Commentary By John Murray

   We received a text message the other day that simply said, "Can we get together and talk about this?" Not familiar with the number, or what we'd be talking about, we responded with, "Who are you?"

   It was community activist Steve Schrag and he wanted to get together to discuss the need for a stop sign in the South End of the city. We were on deadline of publishing blockbuster stories about an interview with a juror from the trial of former Governor John Rowland, and a huge commentary about our take on aldermen by district, and couldn't get our minds around the minutiae of a stop sign request.

Aldermen By District Empowers Neighborhoods

                                   Commentary By John Murray

   In the past four months Waterbury Mayor Neil O’Leary has been successful in leveraging his influence on the local political scene to help secure $35 million dollars in state and federal aid. This November voters in Waterbury will be asked if they want to elect aldermen by district, or whether to keep the current at-large system in place. The idea of electing aldermen by district has been kicked around since 1994, and while much of the debate has been defined by ethnicity and skin color, it really is an issue of fairness and equal representation.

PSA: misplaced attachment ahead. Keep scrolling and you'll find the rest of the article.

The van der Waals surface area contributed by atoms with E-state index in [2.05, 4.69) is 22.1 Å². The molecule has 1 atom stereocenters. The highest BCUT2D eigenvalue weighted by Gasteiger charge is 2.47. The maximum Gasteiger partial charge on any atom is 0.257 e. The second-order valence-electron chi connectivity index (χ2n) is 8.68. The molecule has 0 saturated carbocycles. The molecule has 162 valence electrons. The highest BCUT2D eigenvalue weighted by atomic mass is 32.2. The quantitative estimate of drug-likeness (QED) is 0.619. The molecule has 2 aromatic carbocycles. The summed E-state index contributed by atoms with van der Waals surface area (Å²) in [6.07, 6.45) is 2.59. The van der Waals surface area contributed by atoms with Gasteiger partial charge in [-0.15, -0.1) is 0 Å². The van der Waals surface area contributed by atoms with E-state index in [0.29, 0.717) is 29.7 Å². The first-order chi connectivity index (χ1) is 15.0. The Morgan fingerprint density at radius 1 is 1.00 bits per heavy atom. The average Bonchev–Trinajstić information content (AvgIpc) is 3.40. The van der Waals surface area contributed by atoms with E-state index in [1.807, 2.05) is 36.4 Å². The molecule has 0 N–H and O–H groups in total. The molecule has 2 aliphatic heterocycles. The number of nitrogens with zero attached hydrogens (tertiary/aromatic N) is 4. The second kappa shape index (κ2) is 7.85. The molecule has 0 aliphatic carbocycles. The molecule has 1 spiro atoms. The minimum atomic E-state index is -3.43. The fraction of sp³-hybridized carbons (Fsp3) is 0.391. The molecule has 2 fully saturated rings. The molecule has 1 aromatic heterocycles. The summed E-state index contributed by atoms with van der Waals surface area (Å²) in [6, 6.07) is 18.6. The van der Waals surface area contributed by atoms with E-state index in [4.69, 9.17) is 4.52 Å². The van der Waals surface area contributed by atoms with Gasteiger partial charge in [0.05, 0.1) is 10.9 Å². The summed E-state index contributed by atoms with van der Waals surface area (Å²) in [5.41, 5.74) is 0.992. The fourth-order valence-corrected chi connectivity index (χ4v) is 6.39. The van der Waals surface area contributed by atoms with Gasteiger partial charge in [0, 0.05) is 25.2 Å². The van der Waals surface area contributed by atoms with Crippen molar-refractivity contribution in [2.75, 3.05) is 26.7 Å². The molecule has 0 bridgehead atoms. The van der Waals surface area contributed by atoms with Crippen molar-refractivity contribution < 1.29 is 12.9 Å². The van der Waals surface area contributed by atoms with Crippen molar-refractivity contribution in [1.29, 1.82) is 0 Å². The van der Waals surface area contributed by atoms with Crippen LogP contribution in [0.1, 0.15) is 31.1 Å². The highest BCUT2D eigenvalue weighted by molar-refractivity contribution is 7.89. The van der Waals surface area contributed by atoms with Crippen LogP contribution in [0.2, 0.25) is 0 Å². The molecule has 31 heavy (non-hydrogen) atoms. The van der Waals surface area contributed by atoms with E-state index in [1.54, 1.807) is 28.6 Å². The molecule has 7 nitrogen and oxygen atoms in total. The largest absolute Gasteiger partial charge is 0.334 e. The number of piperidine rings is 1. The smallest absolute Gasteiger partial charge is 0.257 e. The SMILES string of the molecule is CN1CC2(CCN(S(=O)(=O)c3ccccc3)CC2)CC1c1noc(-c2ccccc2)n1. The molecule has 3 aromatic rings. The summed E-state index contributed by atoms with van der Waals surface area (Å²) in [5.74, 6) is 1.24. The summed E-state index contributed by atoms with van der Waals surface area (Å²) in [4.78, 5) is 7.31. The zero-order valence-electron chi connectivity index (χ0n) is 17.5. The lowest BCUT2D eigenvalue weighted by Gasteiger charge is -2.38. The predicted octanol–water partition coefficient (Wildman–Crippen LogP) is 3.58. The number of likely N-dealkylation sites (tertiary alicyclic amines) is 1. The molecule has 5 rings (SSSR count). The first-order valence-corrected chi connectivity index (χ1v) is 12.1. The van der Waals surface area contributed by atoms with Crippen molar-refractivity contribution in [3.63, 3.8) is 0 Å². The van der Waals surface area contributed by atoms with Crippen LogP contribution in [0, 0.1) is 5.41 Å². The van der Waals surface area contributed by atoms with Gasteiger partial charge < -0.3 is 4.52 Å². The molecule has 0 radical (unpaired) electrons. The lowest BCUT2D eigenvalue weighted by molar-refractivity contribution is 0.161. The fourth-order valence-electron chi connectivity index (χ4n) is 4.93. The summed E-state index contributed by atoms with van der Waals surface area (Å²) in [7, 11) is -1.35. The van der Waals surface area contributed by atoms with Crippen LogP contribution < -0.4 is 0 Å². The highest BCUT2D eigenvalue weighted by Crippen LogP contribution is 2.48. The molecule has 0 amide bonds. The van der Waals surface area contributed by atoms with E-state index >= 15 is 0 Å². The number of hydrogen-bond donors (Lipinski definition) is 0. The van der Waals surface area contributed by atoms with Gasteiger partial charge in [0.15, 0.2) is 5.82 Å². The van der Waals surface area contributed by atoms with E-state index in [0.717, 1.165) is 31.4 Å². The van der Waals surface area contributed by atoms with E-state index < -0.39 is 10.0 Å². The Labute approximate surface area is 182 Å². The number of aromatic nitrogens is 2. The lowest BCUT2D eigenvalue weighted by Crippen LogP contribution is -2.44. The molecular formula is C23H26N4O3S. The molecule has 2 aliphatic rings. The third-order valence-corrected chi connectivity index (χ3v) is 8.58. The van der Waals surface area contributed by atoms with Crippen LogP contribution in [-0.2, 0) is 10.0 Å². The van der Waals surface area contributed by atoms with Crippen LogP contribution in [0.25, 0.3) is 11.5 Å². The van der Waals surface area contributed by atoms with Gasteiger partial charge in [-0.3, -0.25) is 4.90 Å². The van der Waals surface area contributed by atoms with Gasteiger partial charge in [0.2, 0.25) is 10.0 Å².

Rowland Juror Speaks Out About The Verdict

                           Story and Photographs By John Murray

   During jury selection for the trial of the United States of America versus John G .Rowland prospective jurors were handed questionnaires and asked to fill them out. Bob McCormack was in a crowd of more than 100 candidates, and when he read the first question he was sure that would be the end of his day in federal court. The question was, “Do you know John Rowland?”

   “Yes,” McCormack wrote. “Rowland was a 1975 classmate of mine at Holy Cross High School in Waterbury.”

"Billy's Law" Reintroduced In U.S. Congress


Billy Smolinski Jr. and his dog Harley before he vansihed in 2004.

 Today, U.S. Senators Chris Murphy (D-Conn.), Mark Begich (D-Alaska), Richard Blumenthal (D-Conn.), and Chuck Schumer (D-N.Y.), as well as U.S. Congressmen Ted Poe (R-Texas) and Elizabeth Esty (D-Conn.) introduced Billy’s Law, also known as the Help Find the Missing Act – legislation that would close loopholes in our national missing persons systems.